Sacraments: God in Flesh
Our March 19 worship gathering was a celebration of our 7th anniversary!
Our theme invited us to reflect on how the words sacred, sacrament, and sacrifice all come from the same Latin root word, sacer, which means to hallow (to make holy), to set aside (set apart), to consecrate (for divine purpose) or dedicate. We shared together in the sacrament of communion (visible signs of invisible grace). And we reflected on the sacred nature of Earth and creation (filled with God’s presence) and sacrifice - the giving of life so that new life is possible.
Here are the three readings we shared:
“The truth of the matter is, unless a grain of wheat falls on the ground and dies, it remains only a single grain; but if it dies, it yields a rich harvest. If you love your life you’ll lose it; if you hate your life in this world you’ll keep it for eternal life. Anyone who wants to work for me must follow in my footsteps.”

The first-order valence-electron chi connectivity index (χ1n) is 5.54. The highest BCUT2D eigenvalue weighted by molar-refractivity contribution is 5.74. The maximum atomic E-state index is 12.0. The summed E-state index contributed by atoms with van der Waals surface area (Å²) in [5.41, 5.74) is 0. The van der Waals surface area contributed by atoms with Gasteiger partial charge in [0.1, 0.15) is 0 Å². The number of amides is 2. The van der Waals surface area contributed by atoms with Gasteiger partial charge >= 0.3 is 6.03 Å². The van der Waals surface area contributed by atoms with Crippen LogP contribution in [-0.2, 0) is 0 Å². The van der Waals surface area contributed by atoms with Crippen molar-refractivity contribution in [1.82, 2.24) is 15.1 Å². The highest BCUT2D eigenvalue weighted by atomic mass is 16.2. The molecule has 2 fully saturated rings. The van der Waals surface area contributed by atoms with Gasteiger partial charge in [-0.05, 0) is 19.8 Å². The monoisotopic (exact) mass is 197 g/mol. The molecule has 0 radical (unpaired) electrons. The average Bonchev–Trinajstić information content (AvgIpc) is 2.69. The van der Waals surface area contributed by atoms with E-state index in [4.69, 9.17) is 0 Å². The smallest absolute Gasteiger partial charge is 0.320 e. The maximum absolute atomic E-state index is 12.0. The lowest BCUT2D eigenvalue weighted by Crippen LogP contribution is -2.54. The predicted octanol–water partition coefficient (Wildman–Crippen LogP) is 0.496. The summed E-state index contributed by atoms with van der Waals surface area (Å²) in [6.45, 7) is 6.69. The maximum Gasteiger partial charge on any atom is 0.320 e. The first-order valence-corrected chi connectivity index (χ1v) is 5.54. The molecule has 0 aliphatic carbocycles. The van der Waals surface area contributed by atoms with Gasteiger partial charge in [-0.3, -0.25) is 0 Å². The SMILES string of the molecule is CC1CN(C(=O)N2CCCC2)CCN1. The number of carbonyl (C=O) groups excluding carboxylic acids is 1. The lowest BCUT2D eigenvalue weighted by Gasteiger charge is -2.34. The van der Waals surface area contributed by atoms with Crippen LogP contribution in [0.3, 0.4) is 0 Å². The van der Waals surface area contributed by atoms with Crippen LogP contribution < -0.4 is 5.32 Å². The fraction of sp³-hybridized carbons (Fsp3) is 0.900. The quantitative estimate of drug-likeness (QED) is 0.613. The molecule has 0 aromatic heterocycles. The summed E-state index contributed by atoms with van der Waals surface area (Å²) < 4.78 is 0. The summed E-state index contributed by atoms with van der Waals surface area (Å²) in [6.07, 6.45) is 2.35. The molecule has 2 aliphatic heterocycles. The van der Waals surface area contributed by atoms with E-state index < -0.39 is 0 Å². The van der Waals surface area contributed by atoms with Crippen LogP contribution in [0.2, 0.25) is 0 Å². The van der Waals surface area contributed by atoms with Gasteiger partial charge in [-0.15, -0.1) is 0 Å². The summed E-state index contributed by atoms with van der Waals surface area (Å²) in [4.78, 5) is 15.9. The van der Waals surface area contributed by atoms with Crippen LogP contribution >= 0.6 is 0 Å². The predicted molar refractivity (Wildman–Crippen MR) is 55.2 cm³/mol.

- John 12:24–26a
“With my first bite of food, I think about what I am eating. I understand the sacrifice made by the plant or the animal to give me life. My life is connected to their death. There is a sacred relationship between myself and the food I eat.”
- Randy Woodley, Becoming Rooted, 67–68
I once spoke to my friend, an old squirrel, about the Sacraments –
he got so excited
and ran into a hollow in his tree and came
back holding some acorns, an owl feather,
and a ribbon he had found.
And I just smiled and said, “Yes, dear,
- Daniel Landinsky, inspired by St. Francis
Take time outdoors and pay particular attention to where you encounter the sacred, and what sacraments you notice - those visible signs of invisible grace. Where do you see signs of sacrifice - the giving of life so that new life is possible?
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Reflections, poetry, prayers, photos, and resources written by Wendy Janzen unless otherwise noted.